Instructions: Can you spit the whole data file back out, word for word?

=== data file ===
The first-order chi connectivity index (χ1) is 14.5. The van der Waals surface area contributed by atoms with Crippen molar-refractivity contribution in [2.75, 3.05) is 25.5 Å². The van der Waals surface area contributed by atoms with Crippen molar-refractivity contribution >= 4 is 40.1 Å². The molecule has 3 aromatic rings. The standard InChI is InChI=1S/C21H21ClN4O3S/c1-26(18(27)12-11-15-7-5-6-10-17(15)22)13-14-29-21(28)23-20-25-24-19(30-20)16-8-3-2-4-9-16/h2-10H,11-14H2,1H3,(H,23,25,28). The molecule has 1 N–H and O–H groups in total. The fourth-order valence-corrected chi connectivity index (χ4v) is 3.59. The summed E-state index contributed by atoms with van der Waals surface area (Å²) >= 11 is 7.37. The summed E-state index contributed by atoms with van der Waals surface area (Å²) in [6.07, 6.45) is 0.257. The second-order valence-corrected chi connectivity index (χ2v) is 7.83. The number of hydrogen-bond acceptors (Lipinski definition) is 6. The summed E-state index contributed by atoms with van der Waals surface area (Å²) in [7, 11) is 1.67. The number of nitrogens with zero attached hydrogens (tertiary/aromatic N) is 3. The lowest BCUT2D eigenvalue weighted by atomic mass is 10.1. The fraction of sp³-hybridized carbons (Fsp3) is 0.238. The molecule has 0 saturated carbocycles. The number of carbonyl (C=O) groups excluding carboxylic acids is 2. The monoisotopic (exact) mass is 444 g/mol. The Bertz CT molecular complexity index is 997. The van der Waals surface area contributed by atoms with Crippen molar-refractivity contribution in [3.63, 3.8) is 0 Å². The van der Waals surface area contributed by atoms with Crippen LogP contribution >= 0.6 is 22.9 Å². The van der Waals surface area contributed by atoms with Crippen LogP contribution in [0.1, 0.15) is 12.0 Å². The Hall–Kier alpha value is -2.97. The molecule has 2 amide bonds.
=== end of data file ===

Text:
The first-order chi connectivity index (χ1) is 14.5. The van der Waals surface area contributed by atoms with Crippen molar-refractivity contribution in [2.75, 3.05) is 25.5 Å². The van der Waals surface area contributed by atoms with Crippen molar-refractivity contribution >= 4 is 40.1 Å². The molecule has 3 aromatic rings. The standard InChI is InChI=1S/C21H21ClN4O3S/c1-26(18(27)12-11-15-7-5-6-10-17(15)22)13-14-29-21(28)23-20-25-24-19(30-20)16-8-3-2-4-9-16/h2-10H,11-14H2,1H3,(H,23,25,28). The molecule has 1 N–H and O–H groups in total. The fourth-order valence-corrected chi connectivity index (χ4v) is 3.59. The summed E-state index contributed by atoms with van der Waals surface area (Å²) >= 11 is 7.37. The summed E-state index contributed by atoms with van der Waals surface area (Å²) in [6.07, 6.45) is 0.257. The second-order valence-corrected chi connectivity index (χ2v) is 7.83. The number of hydrogen-bond acceptors (Lipinski definition) is 6. The summed E-state index contributed by atoms with van der Waals surface area (Å²) in [7, 11) is 1.67. The number of nitrogens with zero attached hydrogens (tertiary/aromatic N) is 3. The lowest BCUT2D eigenvalue weighted by atomic mass is 10.1. The fraction of sp³-hybridized carbons (Fsp3) is 0.238. The molecule has 0 saturated carbocycles. The number of carbonyl (C=O) groups excluding carboxylic acids is 2. The monoisotopic (exact) mass is 444 g/mol. The Bertz CT molecular complexity index is 997. The van der Waals surface area contributed by atoms with Crippen molar-refractivity contribution in [3.63, 3.8) is 0 Å². The van der Waals surface area contributed by atoms with Crippen LogP contribution >= 0.6 is 22.9 Å². The van der Waals surface area contributed by atoms with Crippen LogP contribution in [0.1, 0.15) is 12.0 Å². The Hall–Kier alpha value is -2.97. The molecule has 2 amide bonds.